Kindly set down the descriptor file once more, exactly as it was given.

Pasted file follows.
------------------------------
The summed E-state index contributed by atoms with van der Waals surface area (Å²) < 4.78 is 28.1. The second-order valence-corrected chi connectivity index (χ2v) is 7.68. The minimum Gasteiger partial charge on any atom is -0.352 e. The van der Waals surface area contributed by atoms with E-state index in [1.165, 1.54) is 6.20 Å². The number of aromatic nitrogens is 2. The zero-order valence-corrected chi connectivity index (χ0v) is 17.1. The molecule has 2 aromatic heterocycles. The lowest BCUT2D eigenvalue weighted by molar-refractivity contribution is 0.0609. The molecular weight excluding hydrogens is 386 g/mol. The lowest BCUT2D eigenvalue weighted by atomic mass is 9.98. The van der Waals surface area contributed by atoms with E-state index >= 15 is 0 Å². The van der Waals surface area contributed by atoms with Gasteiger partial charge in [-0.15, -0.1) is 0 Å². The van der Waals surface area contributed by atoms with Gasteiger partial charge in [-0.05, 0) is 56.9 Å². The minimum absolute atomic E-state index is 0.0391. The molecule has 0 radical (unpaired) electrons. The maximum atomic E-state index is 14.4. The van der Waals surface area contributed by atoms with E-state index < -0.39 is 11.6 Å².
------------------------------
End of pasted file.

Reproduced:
The summed E-state index contributed by atoms with van der Waals surface area (Å²) < 4.78 is 28.1. The second-order valence-corrected chi connectivity index (χ2v) is 7.68. The minimum Gasteiger partial charge on any atom is -0.352 e. The van der Waals surface area contributed by atoms with E-state index in [1.165, 1.54) is 6.20 Å². The number of aromatic nitrogens is 2. The zero-order valence-corrected chi connectivity index (χ0v) is 17.1. The molecule has 2 aromatic heterocycles. The lowest BCUT2D eigenvalue weighted by molar-refractivity contribution is 0.0609. The molecular weight excluding hydrogens is 386 g/mol. The lowest BCUT2D eigenvalue weighted by atomic mass is 9.98. The van der Waals surface area contributed by atoms with E-state index >= 15 is 0 Å². The van der Waals surface area contributed by atoms with Gasteiger partial charge in [-0.15, -0.1) is 0 Å². The van der Waals surface area contributed by atoms with Gasteiger partial charge in [-0.05, 0) is 56.9 Å². The minimum absolute atomic E-state index is 0.0391. The molecule has 0 radical (unpaired) electrons. The maximum atomic E-state index is 14.4. The van der Waals surface area contributed by atoms with E-state index < -0.39 is 11.6 Å².